“This strongly suggests that we don’t think unequal endowments represent an inequity that needs to be (fully) corrected for.”

    I agree: I think the negative tone of Vonnegut’s story tells us a lot about perceptions of this sort of regulation. The point of this post is to note that the story is not a direct analogy for such taxation of height, and that the taxes are likely to be ‘less bad’ than Clamper’s regulation even if they’re not appealing to most people.

  • CPW

    Well to quote from your original post:

    “To engineer a society where effort was rewarded at an equal rate we’d have to tax all of those innate characteristics of the talented and transfer the wealth as a subsidy for those who are less gifted…. [T]hose who are born talented start with an unfair advantage over the rest. Taxing them at a higher rate merely levels the playing field.”

    Which seemed like an endorsement of equalizing the return on effort, there’s nothing particularly efficient about any of that. But, again, I agree that lump sum taxes are more efficient than other forms of tax in terms of incentives on effort. But “why don’t we have more lump sum taxes” seems like quite a different question from “why don’t we have more lump sum taxes on variables that correlate with income”.

    The distinction I would make on the Vonnegut story is whether we find it distasteful because a) we reject the underlying equity principle or b) we think it is an non-optimal implementation of the underlying equity principle. I think a), whereas I would interpret your two points as arguing both for a) and b) (which seems unnecessary).

  • First, my ‘support’ for transfers to the less gifted arises from the premise that we want people to have equal opportunities. I’m not suggesting that there are not other views of equity, or that this is the best one. I merely pointed out that lump sum taxes on variables correlated with income would kill two birds with one stone, if we presumed that that is what we meant by equity. SHOULD we have such taxes? Well, that is a normative question that I don’t want to address here, but if we view equity as being the establishment of an equal-opportunities society then they might go some way towards efficiently achieving that goal.

    Regarding the story, I think you’re drawing too close an analogy between the taxation and the handicapping. I think there’s a huge distinction between preventing excellence and preventing people from gaining monetary rewards commensurate with their absolute level of excellence. I would suggest that the tow equity principles are different and so support for the taxes is not equivalent to support for Vonnegut’s handicapping.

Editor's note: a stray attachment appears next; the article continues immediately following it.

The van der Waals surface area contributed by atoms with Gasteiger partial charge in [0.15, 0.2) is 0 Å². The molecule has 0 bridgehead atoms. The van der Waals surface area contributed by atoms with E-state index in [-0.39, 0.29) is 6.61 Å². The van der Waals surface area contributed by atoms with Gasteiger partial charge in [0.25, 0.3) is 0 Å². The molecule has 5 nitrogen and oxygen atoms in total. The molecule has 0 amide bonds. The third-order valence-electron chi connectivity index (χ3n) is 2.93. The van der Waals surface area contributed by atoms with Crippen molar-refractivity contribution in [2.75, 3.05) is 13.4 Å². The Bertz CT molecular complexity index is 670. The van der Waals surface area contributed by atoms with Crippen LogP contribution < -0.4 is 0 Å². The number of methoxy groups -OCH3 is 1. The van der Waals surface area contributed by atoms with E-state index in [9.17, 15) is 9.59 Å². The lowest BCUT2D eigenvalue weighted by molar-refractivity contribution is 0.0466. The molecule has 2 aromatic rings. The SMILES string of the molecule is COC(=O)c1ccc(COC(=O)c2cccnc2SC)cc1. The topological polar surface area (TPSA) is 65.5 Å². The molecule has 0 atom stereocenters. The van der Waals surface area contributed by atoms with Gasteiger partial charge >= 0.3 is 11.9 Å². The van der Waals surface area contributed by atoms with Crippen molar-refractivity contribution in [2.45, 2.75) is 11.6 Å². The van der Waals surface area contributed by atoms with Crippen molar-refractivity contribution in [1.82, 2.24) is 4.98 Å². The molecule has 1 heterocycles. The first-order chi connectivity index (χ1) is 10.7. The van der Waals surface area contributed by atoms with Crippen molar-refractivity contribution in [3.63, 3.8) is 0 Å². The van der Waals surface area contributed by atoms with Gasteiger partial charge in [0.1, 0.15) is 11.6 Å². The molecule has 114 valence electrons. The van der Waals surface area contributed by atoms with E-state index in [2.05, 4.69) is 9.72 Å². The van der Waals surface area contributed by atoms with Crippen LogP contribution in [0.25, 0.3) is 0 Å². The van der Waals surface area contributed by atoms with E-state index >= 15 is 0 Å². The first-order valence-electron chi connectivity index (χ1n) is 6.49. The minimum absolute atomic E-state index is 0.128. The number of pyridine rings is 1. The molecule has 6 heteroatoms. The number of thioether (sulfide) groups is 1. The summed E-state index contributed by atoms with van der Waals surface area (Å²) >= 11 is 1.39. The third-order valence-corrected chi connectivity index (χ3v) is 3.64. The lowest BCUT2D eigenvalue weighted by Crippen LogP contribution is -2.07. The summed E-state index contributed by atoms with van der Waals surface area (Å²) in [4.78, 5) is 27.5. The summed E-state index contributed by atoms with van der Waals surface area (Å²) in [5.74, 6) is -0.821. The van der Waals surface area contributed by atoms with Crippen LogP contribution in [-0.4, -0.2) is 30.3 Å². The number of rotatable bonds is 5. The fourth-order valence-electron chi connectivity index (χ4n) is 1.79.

The difference in the nature of the two forms of equity requires that they have different implementations. While it is possible to transfer income from the gifted to the less gifted, it is not possible to transfer beauty. Thus, Vonnegut needs to reduce everyone to the lowest common level, while a tax does not. I don’t dispute that his implementation might be optimal, but a direct analogy can’t be drawn to taxation here either.

  • CPW

    Internet discussions are all clarification and no progress. I didn’t intend to imply that the world of Harrison Bergeron is closely analogous to height taxes. I do think it is analogous to the thought experiment that the Mankiw paper is encouraging. Both propose an equity principle and explore a possible implementation of that principle to see how comfortable we are with the underlying equity assumption.

    But… I still find your positions contradictory. Is is the case that we would tax and subsidize beauty if we could; or is it the case that monetary excellence is somehow different from other forms of excellence? You seem to imply the latter, but I just don’t see the “huge distinction” between excellence in producing beauty and excellence in producing goods and services.

  • Perhaps an example would clarify the distinction. Taxing a supermodel’s income because she is naturally beautiful is not the same as making the model wear a paper bag over her head. I don’t think there’s a distinction between taxing talents in service provision and beauty.